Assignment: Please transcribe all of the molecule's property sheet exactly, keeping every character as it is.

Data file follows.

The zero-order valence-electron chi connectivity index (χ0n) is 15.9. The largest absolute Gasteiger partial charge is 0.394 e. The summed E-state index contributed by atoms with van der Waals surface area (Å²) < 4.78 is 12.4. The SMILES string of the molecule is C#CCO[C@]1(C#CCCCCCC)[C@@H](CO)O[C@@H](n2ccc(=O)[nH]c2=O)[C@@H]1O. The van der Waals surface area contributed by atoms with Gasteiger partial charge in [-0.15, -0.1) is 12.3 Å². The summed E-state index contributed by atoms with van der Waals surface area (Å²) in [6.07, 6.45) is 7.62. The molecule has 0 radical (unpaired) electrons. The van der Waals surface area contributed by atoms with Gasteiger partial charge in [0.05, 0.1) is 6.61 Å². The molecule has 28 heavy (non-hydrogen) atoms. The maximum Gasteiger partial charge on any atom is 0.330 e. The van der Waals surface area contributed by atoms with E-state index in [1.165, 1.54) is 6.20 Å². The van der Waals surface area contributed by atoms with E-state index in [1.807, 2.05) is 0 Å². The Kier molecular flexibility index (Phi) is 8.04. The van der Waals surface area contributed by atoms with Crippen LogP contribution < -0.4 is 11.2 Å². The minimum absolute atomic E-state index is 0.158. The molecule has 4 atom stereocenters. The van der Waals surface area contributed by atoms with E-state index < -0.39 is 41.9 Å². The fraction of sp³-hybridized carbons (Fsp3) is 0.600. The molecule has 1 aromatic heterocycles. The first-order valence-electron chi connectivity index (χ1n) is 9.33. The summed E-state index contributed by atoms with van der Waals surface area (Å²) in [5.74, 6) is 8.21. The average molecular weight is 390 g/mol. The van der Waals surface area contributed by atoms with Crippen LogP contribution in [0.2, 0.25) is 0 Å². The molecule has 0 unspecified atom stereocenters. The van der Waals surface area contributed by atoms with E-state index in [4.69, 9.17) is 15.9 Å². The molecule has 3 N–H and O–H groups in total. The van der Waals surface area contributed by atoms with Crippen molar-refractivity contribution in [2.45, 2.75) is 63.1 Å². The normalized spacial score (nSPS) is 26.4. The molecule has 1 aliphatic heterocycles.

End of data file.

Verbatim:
The zero-order valence-electron chi connectivity index (χ0n) is 15.9. The largest absolute Gasteiger partial charge is 0.394 e. The summed E-state index contributed by atoms with van der Waals surface area (Å²) < 4.78 is 12.4. The SMILES string of the molecule is C#CCO[C@]1(C#CCCCCCC)[C@@H](CO)O[C@@H](n2ccc(=O)[nH]c2=O)[C@@H]1O. The van der Waals surface area contributed by atoms with Gasteiger partial charge in [-0.15, -0.1) is 12.3 Å². The summed E-state index contributed by atoms with van der Waals surface area (Å²) in [6.07, 6.45) is 7.62. The molecule has 0 radical (unpaired) electrons. The van der Waals surface area contributed by atoms with Gasteiger partial charge in [0.05, 0.1) is 6.61 Å². The molecule has 28 heavy (non-hydrogen) atoms. The maximum Gasteiger partial charge on any atom is 0.330 e. The van der Waals surface area contributed by atoms with E-state index in [1.165, 1.54) is 6.20 Å². The van der Waals surface area contributed by atoms with E-state index in [1.807, 2.05) is 0 Å². The Kier molecular flexibility index (Phi) is 8.04. The van der Waals surface area contributed by atoms with Crippen LogP contribution < -0.4 is 11.2 Å². The minimum absolute atomic E-state index is 0.158. The molecule has 4 atom stereocenters. The van der Waals surface area contributed by atoms with E-state index < -0.39 is 41.9 Å². The fraction of sp³-hybridized carbons (Fsp3) is 0.600. The molecule has 1 aromatic heterocycles. The first-order valence-electron chi connectivity index (χ1n) is 9.33. The summed E-state index contributed by atoms with van der Waals surface area (Å²) in [5.74, 6) is 8.21. The average molecular weight is 390 g/mol. The van der Waals surface area contributed by atoms with Crippen LogP contribution in [0.2, 0.25) is 0 Å². The molecule has 0 unspecified atom stereocenters. The van der Waals surface area contributed by atoms with E-state index in [4.69, 9.17) is 15.9 Å². The molecule has 3 N–H and O–H groups in total. The van der Waals surface area contributed by atoms with Crippen molar-refractivity contribution in [2.45, 2.75) is 63.1 Å². The normalized spacial score (nSPS) is 26.4. The molecule has 1 aliphatic heterocycles.